Why is Prime Minister Khan’s visit to China crucial for CPEC?
In the era of complex interdependence and rapidly changing global political landscape, Pakistan-China relations have successfully survived the thick of time.
History suggests the ceaseless affiliation of Pakistan and China in various spheres of cooperation, and in recent times projects such as the China-Pakistan Economic Corridor (CPEC) and a common antagonist like India have further strengthened this tried friendship.
Pakistan’s Prime Minister Imran Khan began his historic four-day visit to the People’s Republic of China on February 3, 2022.
The visit is hailed as an eminent and perfectly timed decision by the Pakistani Prime Minister.
Of course, it couldn’t come at a better time than this when Pakistan’s commitment to reshaping its national priorities and its longstanding conversion to a people-centered state is still a hot topic since the unveiling of Pakistan’s new national security policy.
Prime Minister Imran Khan’s new visit to China has given this commitment new life.
The visit, as stated in the joint press release, was comprehensive and both sides adequately addressed the underlying concerns in more than 21 different areas related to trade, security, bilateral cooperation, regional and international political landscape and, above all, to the development and future of CPEC.
The visit was a success from a purely economic point of view as the Pakistan Board of Investment (BOI) and the National Development and Reform Commission of China (NDRC) signed the much awaited framework agreement on industrial cooperation within the framework of the CPEC.
Imran Khan himself held a one-on-one meeting with the Chairman of the NDRC and deliberated at length on the progress made on the projects under the CPEC.
China also affirmed that it will start the second phase of CPEC and expressed its willingness to increase the volume of its investment in the project to boost industrialization and bring about an overall improvement in the livelihoods of ordinary people.
Once fully embodied, this much broader phase of CPEC will boost Pakistan’s industrial and agricultural sector and ensure the introduction of scientific modernization and job creation in Pakistan.
Pakistani Foreign Minister Shah Mehmood Qureshi added that Pakistan and China are making rapid progress on Gwadar Port and Gwadar Free Trade Zone, which could serve as a channel to promote greater connectivity. regional and economic integration.
The first phase of CPEC has been instrumental in enabling Pakistan to develop the required infrastructure and has benefited Pakistan immensely in the development of its highways to improve reliable connectivity across the Karakoram Range and improve internal communication.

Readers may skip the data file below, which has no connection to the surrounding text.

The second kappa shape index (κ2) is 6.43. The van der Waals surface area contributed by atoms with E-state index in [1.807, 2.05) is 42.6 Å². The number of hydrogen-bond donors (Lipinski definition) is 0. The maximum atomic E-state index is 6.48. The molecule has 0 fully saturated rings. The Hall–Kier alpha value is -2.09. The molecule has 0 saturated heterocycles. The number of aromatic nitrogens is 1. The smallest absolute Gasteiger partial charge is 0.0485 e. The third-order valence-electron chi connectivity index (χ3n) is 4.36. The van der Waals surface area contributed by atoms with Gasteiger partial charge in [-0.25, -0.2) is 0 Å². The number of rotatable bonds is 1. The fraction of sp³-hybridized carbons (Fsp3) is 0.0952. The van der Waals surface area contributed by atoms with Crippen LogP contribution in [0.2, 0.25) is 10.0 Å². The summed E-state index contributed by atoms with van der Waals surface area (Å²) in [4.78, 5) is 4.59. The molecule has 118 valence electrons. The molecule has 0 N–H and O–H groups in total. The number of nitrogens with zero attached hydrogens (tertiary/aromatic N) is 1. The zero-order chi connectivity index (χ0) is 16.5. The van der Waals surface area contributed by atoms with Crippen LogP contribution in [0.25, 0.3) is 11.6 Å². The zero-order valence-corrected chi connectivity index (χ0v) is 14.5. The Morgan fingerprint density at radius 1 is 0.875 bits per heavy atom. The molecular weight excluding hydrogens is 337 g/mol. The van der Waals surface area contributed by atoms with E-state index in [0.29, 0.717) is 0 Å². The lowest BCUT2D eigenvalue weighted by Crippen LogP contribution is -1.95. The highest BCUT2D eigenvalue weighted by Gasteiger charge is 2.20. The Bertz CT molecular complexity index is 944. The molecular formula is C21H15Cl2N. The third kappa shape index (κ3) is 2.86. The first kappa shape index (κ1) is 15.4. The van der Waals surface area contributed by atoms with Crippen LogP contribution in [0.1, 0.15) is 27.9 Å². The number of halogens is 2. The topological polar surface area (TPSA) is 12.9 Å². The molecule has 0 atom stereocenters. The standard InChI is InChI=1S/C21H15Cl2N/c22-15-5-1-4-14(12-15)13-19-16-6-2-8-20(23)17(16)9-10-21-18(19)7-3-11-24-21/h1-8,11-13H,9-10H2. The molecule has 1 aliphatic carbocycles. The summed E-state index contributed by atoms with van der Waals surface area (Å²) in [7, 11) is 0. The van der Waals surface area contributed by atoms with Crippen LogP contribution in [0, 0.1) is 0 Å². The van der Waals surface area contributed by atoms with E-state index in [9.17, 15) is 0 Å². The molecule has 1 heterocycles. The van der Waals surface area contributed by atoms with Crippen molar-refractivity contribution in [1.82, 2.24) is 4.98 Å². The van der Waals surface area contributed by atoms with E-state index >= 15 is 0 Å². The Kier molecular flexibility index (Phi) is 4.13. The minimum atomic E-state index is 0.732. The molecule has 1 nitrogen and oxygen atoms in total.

Under the umbrella of the first phase, Pakistan has completed the completion of 1320 megawatt coal-fired power stations in Sahiwal, Port Qasim Karachi and Hub (Balochistan), the 660 megawatt Engro Thar coal-fired power project and the 1000 megawatt Quaid-e-Azam solar park in Bahawalpur. .
The mark of economic progress and possible new alliances is indicated by the mention of Russia during the visit and Foreign Minister Shah Mehmood Qureshi revealed Prime Minister Imran Khan’s upcoming visit to Russia.
This, of course, will open up a new specter of regional cooperation.
Pakistan can take advantage of this vital opportunity to ease the burden of misunderstandings with Russia and reap the benefits of Russia’s incorporation into China’s BRI projects.
This will not only reap favorable economic results for Pakistan, but would also be a success for Pakistan in the strategic field against India.
The deliberations as they took place on the CPEC could otherwise be seen as confidence-building measures on the safety of ongoing projects as China resumed work on the Dasu hydroelectric project on January 22 earlier. this year, which was halted in July 2021 after a bus carrying Chinese personnel broke down. attack.
Therefore, the contemplation of regional contestation in light of India’s ever-increasing strategic objectives and its potential reservations and activities to curb the development of CPEC must also have been brought to light.
The strategic success of the visit is evident from the reaffirmation of both sides to support each other’s positions on Kashmir and Xinjiang/Tibet.
China recognized Pakistani concerns over Afghanistan and both sides affirmed the essentiality of a peaceful Afghanistan to the collective and peaceful future of the South Asian region.
This recognition was followed by a proposal to invite Afghanistan to a trilateral foreign ministers’ dialogue.
The declaration as adopted by Prime Minister Imran Khan suggesting that China is the bedrock of Pakistan’s foreign policy is indicative of Pakistan’s shift from its westward foreign policy to a more regionally focused approach.
Pakistan is already seeking to materialize this idea, starting with Turkey and Iran.
The inclusion of giant regional powers like China and Russia would further strengthen this long-awaited alliance.
President Xijiping signaled his wish to visit Pakistan in the future as a gesture of good faith and as a symbol of his willingness to expand the sphere of bilateral cooperation between the two Iron Brothers.
In short, President Xijiping’s planned visit to Pakistan will further strengthen the ties of the two countries, ensuring the success of CPEC.